The same thing happened after the oil shocks of the 1970s. All kinds of inventors came up with all kinds of engine designs, promising to solve the country's energy problem. But not one of those engines ever made it into production.
In most cases these new designs only existed on paper. In other cases, the efforts were led by people who had no clue what it takes to break into the automotive industry. Think about it. In the last 100 years only three engines have made it into mass production: the gasoline engine, the diesel engine, and the rotary. And only Mazda has stuck with the rotary.
But recently I got to see a new type of engine that makes me think it might have a chance. Part of that has to do with the design of the engine. The other part has to do with who is behind the project.
John McElroy is host of the TV program "Autoline Detroit" and daily web video "Autoline Daily". Every week he brings his unique insights as an auto industry insider to Autoblog readers.
Eco Motors is the name of a new company that has come up with a radically new type of engine. It has two opposing pistons in two contiguous cylinders, connected to a common crankshaft in the middle of the engine. An electric supercharger provides boost on demand. It's a two-stroke engine with no valves, yet still achieves 90% scavenging efficiency with less oil consumption than a four-stroke engine. In other words, it's a two-stroke engine that can meet the strictest emissions standards. It can be made as a spark-ignited or compression-ignition engine, and the diesel version can meet emission standards without using urea.
Believe me, my description does not do this engine justice. Click on the accompanying videos to get a better understanding of how this works.
Eco Motors calls this the OPOC engine, which stands for opposed piston, opposed cylinder. The most intriguing part is that it's a design which is half the size and uses half the parts of a conventional piston engine. Eco claims it can be built for 20% lower cost and 30% lower investment than traditional internal combustion engines (ICE's). And it claims it can provide a 15% improvement in fuel economy.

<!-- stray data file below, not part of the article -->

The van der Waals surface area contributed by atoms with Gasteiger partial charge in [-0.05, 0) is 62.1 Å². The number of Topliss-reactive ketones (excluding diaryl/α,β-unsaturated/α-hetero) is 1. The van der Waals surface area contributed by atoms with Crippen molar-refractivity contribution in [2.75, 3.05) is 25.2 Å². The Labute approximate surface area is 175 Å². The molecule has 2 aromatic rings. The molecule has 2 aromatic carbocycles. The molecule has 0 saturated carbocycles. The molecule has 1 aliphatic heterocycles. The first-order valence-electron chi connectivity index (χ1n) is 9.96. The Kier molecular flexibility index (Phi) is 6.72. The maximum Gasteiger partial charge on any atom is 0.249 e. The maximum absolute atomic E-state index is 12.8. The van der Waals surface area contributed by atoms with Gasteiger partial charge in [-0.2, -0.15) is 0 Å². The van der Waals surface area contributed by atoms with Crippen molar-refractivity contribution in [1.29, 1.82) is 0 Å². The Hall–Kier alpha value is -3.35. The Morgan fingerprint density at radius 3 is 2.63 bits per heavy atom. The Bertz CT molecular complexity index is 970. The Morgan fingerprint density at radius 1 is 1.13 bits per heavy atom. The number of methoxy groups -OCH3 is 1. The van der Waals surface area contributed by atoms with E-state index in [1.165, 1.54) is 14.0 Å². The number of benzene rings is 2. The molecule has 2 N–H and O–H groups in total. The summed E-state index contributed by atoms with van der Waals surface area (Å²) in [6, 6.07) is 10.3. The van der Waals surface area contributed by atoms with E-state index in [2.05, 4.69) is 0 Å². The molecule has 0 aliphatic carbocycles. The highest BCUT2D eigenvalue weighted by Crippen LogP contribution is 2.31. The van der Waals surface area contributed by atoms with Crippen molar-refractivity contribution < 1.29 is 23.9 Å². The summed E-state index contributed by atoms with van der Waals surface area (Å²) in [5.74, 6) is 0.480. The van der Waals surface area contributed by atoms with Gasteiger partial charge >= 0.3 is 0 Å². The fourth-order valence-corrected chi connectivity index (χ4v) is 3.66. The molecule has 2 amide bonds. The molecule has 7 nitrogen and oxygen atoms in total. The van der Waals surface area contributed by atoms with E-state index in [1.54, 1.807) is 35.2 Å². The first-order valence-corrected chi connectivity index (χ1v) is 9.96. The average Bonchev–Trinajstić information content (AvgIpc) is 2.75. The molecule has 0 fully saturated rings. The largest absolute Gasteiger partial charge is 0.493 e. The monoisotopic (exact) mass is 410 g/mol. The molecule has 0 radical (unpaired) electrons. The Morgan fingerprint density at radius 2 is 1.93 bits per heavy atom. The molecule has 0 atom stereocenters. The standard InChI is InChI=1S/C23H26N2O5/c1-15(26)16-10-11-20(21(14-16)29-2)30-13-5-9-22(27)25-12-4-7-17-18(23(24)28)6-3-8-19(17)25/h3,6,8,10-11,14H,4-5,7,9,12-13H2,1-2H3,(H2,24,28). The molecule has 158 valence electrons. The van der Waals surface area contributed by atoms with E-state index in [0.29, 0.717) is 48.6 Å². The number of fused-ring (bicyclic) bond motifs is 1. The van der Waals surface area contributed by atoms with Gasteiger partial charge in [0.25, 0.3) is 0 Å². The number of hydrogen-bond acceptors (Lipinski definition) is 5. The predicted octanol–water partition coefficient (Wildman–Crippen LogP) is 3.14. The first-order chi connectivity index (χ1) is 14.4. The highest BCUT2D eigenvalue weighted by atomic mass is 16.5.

But Eco also says that by pairing two of these engines together you can get a 50% improvement in fuel economy. In this arrangement, one engine shuts off in light throttle applications, then instantly fires up for full throttle acceleration. This would boost fuel economy 50% over a conventional ICE, since there are no pumping loses when the second engine shuts down.
So, for example, instead of building one 150-hp OPOC engine for a compact car, you'd build two 75-hp OPOC engines and connect them together. Even though this dual-engine arrangement would erase the advantage of having fewer parts, it would still result in an engine that's half the height of a current ICE. Eco Motors showed me engineering schematics where a dual-engine layout would easily fit in the engine compartment of any of today's compact front-wheel-drive cars.
What makes Eco Motors worth paying attention to is that this engine is more than just a design study, or a CAD simulation. Eco invited me over to Roush Industries to watch one of their working prototypes running on a dynamometer, where it's already racked up over 500 hours of test time.
Just as importantly, the OPOC engine was designed by Peter Hofbauer, who spent 20 years at Volkswagen designing diesel engines and the VR6, that narrow 15-degree engine. The CEO is Don Runkle who was the chief technology officer at Delphi and played key roles in the original Corvette ZR-1, Buick Racing and the Chevrolet Indy effort. The COO is John Coletti who used to run the SVT engineering operations at Ford. In other words, these are people with a proven track record who know how to get things done in the auto industry.
Sure, it may turn out that this is just another one of those engines that ends up on the ash heap of automotive industry. But of all the alternatives I've seen so far, this one intrigues me the most.
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